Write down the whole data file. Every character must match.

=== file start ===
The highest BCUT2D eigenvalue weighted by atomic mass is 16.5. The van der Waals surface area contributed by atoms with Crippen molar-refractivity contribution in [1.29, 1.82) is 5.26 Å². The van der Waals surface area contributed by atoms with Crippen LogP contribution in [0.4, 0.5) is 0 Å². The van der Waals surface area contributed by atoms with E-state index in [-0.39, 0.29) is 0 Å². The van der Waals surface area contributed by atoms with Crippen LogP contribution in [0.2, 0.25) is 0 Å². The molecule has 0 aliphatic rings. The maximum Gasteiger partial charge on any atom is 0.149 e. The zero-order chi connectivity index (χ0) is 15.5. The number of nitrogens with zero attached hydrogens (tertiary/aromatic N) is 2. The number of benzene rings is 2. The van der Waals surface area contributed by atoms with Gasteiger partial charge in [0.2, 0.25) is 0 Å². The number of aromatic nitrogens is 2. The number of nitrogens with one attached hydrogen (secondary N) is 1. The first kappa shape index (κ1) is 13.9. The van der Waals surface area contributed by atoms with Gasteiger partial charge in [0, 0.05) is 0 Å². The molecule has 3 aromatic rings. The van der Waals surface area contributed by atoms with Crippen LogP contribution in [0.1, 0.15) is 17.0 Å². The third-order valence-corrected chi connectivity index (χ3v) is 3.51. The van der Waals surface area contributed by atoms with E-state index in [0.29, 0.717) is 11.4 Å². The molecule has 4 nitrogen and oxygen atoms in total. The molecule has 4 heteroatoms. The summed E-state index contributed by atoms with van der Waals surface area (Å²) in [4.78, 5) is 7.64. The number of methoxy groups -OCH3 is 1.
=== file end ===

The highest BCUT2D eigenvalue weighted by atomic mass is 16.5. The van der Waals surface area contributed by atoms with Crippen molar-refractivity contribution in [1.29, 1.82) is 5.26 Å². The van der Waals surface area contributed by atoms with Crippen LogP contribution in [0.4, 0.5) is 0 Å². The van der Waals surface area contributed by atoms with E-state index in [-0.39, 0.29) is 0 Å². The van der Waals surface area contributed by atoms with Crippen LogP contribution in [0.2, 0.25) is 0 Å². The molecule has 0 aliphatic rings. The maximum Gasteiger partial charge on any atom is 0.149 e. The zero-order chi connectivity index (χ0) is 15.5. The number of nitrogens with zero attached hydrogens (tertiary/aromatic N) is 2. The number of benzene rings is 2. The van der Waals surface area contributed by atoms with Gasteiger partial charge in [0.2, 0.25) is 0 Å². The number of aromatic nitrogens is 2. The number of nitrogens with one attached hydrogen (secondary N) is 1. The first kappa shape index (κ1) is 13.9. The van der Waals surface area contributed by atoms with Gasteiger partial charge in [0, 0.05) is 0 Å². The molecule has 3 aromatic rings. The van der Waals surface area contributed by atoms with Crippen LogP contribution in [0.1, 0.15) is 17.0 Å². The third-order valence-corrected chi connectivity index (χ3v) is 3.51. The van der Waals surface area contributed by atoms with E-state index in [0.29, 0.717) is 11.4 Å². The molecule has 4 nitrogen and oxygen atoms in total. The molecule has 4 heteroatoms. The summed E-state index contributed by atoms with van der Waals surface area (Å²) in [4.78, 5) is 7.64. The number of methoxy groups -OCH3 is 1.